We want to continue down the road of opening markets, expanding investment and trade, and ensuring a level playing field for our farmers, factory workers and business people. We want to open whole new sectors of the global economy in areas where our nation is highly competitive.
We want to pursue free trade with Chile, a Free Trade Area for the Americas and new market access agreements in the Asia-Pacific. These agreements would work to our advantage, not only because they would make the international system more cohesive, but also because our tariffs are currently lower than those of other countries.
But if we are to take these steps, Congress must say yes to renewing traditional fast track negotiating authority for the President.
There are many opposed to this step. They argue that free trade creates a bidding war in which foreign countries compete by lowering labor and environmental standards, thereby luring US factories and jobs offshore.
One problem with that analysis is that it views movement towards a more integrated global economy as a choice or an option, rather than a fact of life. The truth is that integration is driven less by trade than by technology; and technology is fueled by knowledge, which has no reverse gear.
The best course for our nation is not to curse globalization, but to shape it. And the truth is that we are better positioned than any other nation, for we have the world's most competitive economy and its most productive workforce.
Fast Track is an essential and proven tool of diplomatic leadership. Until it lapsed three years ago, it was an instrument every President for the past two decades has had and has used to our economic benefit. But Fast Track is about more than dollars and cents; it is a foreign policy imperative. It is indispensable to US economic leadership, and that leadership is indispensable to US influence around the globe.
There are some who believe that the fight over Fast Track is already won; that our interests are so clear and the alternative so barren that Congress will inevitably come around. I am not so optimistic. I see a determined opposition inspired by high-minded goals, going all out to make their case.
Those of us who believe that fast track is needed to create better jobs, open new markets, grow our economy and preserve American leadership must realize that we are in for a fight; and we must respond seriously to the serious concerns of our critics; and we, too, must go all out to win.
This evening, I have cited three examples of Administration efforts to shape an international system that breathes in the exhilarating oxygen of globalization and breathes out the enduring verities of freedom, growth, stability and law.
We are, of course, active in many other arenas, on every continent:
--striving to heal the crisis of confidence that has arisen in the Middle East peace process;
--preventing a new war in Bosnia;
--offering our help in mending long-standing disputes in the Caucasus, the Aegean and South Asia;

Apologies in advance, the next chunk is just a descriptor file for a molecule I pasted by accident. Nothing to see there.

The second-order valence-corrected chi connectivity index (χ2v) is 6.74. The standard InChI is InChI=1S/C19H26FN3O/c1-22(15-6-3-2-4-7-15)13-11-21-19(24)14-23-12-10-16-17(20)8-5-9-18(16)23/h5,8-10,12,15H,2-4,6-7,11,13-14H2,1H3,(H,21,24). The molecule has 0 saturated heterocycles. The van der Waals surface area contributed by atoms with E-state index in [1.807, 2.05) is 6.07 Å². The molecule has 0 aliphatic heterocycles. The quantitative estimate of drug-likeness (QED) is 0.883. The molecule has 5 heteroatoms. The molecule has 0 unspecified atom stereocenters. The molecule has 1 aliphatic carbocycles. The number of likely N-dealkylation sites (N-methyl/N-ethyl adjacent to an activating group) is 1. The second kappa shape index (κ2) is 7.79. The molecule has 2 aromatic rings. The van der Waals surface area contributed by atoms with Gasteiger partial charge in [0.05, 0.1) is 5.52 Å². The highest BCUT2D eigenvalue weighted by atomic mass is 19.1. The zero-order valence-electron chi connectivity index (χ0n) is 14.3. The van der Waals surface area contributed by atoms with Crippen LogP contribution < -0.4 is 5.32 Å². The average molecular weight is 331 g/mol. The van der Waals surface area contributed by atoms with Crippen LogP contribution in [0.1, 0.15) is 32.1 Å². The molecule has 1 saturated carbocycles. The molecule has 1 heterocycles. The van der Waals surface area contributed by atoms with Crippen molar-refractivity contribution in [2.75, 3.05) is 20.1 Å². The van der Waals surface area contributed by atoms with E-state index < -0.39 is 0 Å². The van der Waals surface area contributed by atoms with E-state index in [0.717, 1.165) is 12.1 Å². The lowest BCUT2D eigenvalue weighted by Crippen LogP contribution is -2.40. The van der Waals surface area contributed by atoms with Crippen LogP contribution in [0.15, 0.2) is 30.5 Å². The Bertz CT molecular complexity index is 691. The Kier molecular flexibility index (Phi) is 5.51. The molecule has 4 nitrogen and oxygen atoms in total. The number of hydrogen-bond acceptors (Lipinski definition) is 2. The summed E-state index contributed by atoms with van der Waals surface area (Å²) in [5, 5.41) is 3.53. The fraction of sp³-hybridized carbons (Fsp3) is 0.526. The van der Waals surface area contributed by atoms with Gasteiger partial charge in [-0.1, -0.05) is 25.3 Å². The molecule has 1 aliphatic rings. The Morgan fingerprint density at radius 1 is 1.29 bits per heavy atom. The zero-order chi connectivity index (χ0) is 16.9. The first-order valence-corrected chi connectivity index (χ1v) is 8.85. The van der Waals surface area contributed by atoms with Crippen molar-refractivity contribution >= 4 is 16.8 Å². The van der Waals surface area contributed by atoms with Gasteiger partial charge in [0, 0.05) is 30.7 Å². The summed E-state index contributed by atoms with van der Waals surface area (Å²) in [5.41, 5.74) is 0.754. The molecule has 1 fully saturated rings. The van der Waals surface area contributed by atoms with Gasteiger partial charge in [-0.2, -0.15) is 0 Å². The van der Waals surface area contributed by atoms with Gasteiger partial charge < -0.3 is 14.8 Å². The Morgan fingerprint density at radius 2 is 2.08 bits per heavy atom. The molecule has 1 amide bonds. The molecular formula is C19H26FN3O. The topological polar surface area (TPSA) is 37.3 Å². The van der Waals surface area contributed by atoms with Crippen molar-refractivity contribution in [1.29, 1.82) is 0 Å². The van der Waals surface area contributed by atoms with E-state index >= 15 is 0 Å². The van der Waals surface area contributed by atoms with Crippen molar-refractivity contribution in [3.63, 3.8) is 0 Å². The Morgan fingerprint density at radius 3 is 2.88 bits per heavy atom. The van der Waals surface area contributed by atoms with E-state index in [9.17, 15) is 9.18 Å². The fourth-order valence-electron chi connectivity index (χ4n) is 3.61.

--preparing with our partners for the second Summit of the Americas;
--recognizing and supporting the new promise of Africa;
--and combating the horror of terror, the plague of illegal drugs, the peril of international crime and the national security threat posed by environmental degradation, including global climate change.
Our purpose is to see that, in the hurly-burly of globalization, the forces of integration prevail over those of disintegration; that we move from the bipolar world of the Cold War to a world with many different centers of wealth, culture and power, but where the inevitable tensions among them do not lead to destructive conflict.
We proceed from the view that in an increasingly integrated world, diplomacy is no longer a zero sum game. Whether the issue is stopping the spread of nuclear arms or nurturing the seeds of economic growth, our message to others is that common interests, leading to joint efforts, based on mutual responsibilities, will yield shared benefits.
You may say that many of these efforts are not dramatic; the payoffs are cumulative; this is not earth-shattering stuff. In reply, I would ask, isn't that the whole point of foreign policy -- not to shatter the Earth?
Some decades ago, in the depth of Cold War, during the tensions, Walter Lippman wrote about the realities of his time in words that may serve as a warning to ours.
"With all the danger and worry it causes, wrote Lippman, "the Soviet challenge may yet prove a blessing. For if our influence were undisputed, we would, I feel sure, slowly deteriorate. Having lost our great energies because we did not exercise them, having lost our daring because everything was so comfortable, we would enter into the decline which has marked so many societies when they have come to think there is no great work to be done, and that the purpose of life is to hold on and stay put. For then the night has come and they doze off and they begin to die."
Although Mr. Lippman was often right during his career, I am convinced that on this point he was wrong.